Tag Archives: risotto

Vegetarian Antipasti Risotto with Parmesan Crisps

We know we’re probably making several Italians want to rip our heads off with the title but it does what it says on the tin! We were musing about how fab vegetarian antipasti is, and how fab risotto is and this beauty was born. Apologies for the lack of photos, Bird cooked this while Fats was at the pub and her bird-brain finds it difficult to cook and take photos at the same time…

Ingredients

  • 1 tbsp butter
  • 1 tsp olive oil
  • 1 small white onion, very finely diced
  • 200g risotto rice (we use arborio)
  • 150-200ml white wine (we’re sad and don’t drink much white wine in the winter so buy the miniature bottles just for cooking…)
  • Around 1-1.5l stock, either vegetable or chicken
  • 5-6 sundried tomatoes, diced
  • 2 handfuls of frozen broad beans
  • Artichokes from a jar in oil, as many as you like
  • Parmesan and fresh basil to serve

Start off by heating the butter and oil in a large, shallow pan, adding the onion when hot. You want the onion to be really finely diced so that when cooked you can barely tell it’s there. Cook over a low heat for around 5 minutes, stirring almost continuously, until the onion is translucent but not coloured. Tip in the rice, stir to coat in the onions and butter and cook for around 1 minute, then pour in the white wine and let it bubble off. Now start adding the stock, 1 ladle at a time, stirring regularly and don’t add more until the previous addition has completely absorbed. After about 10 minutes add in the diced sundried tomatoes – we didn’t want to add them too early as they are such a strong flavour and could take over.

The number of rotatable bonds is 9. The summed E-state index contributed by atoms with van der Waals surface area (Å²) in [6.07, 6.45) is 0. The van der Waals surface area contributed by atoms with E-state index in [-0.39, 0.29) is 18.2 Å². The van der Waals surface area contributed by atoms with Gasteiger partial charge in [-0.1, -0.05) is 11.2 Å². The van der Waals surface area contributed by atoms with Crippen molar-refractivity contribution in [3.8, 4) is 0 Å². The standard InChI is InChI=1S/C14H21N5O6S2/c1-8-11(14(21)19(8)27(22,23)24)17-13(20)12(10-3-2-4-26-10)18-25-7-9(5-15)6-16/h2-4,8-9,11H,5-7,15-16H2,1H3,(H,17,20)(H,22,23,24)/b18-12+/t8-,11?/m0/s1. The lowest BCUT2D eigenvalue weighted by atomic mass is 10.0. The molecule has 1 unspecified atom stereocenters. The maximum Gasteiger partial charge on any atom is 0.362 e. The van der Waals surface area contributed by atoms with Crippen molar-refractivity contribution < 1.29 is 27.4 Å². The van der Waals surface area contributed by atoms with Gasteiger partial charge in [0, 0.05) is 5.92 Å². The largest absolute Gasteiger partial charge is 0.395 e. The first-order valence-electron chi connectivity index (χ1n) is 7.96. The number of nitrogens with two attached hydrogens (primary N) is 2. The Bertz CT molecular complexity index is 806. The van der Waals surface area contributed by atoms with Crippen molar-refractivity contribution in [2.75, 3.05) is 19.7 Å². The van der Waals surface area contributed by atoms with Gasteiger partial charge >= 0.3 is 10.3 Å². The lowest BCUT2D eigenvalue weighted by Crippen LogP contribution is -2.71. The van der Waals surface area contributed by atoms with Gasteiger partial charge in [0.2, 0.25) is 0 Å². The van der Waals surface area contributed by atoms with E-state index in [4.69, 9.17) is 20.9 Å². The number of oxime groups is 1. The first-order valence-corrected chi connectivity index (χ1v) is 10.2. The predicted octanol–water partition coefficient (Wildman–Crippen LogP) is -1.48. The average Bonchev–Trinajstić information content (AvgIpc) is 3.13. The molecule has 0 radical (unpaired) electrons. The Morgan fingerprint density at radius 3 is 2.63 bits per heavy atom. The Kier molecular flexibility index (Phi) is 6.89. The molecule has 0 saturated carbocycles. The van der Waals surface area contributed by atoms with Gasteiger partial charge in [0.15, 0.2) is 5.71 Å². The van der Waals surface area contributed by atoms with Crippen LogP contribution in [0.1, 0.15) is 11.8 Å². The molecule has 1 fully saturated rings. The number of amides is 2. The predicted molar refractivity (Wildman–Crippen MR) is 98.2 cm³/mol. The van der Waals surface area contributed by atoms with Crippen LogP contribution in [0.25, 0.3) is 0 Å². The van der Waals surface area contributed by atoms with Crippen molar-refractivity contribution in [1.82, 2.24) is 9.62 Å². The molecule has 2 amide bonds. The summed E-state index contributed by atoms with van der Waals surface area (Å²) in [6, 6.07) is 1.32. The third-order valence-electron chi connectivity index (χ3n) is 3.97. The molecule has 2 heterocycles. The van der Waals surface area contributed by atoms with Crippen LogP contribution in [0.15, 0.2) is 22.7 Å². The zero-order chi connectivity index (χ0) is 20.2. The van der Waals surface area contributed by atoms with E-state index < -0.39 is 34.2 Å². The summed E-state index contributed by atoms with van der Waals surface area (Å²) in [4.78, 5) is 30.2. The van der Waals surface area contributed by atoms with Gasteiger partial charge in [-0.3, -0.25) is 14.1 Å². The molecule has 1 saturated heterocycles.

While you’re doing your regular stock additions now is the time to pod the beans. This step is optional but you won’t see the stunning bright green colour if you don’t and the outer shells can be a little tough. Pour boiling water over the frozen beans in a bowl, give it a few minutes to cool down and for the beans to defrost and then get shelling! It is a bit of a time consuming process but definitely worth it in our opinion.

Antipasti risotto cooking

Taste the rice and when it’s nearly done (should take around 30-45 minutes) add the broad beans and the artichokes to heat through. We made parmesan crisps to go with ours, you can just sprinkle freshly grated parmesan on once it’s cooked but these are fun and add a completely different texture to the dish. To make these just heat a frying pan over a low-medium heat and once hot drop in some little piles of freshly grated parmesan, each one should be about 1 heaped dessert spoon of cheese, and give them plenty of room around each other in the pan. Push down with the back of the spoon to give them a fairly flat shape and then just leave them alone. After a couple of minutes they should be bubbling well and turning golden at the edges so just carefully run a knife/palette knife around the edges to make sure they come off ok and then flip them over! They’ll only take about 30 seconds to 1 minute on the other side, then pop them on some kitchen paper to drain and get even crisper. We smashed ours up and sprinkled the pieces on but you can leave them whole for a more dramatic look.

Parmesan crisps

Fats loved this dish, he’d been struggling to imagine what it would taste like but (and we’re fairly sure this wasn’t the beer talking) he said it was one of the nicest risottos he’s had! Light enough for spring and summer yet comforting enough for winter – a perfect year round dinner.

Antipasti risotto with parmesan crisps

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Pea and King Prawn Risotto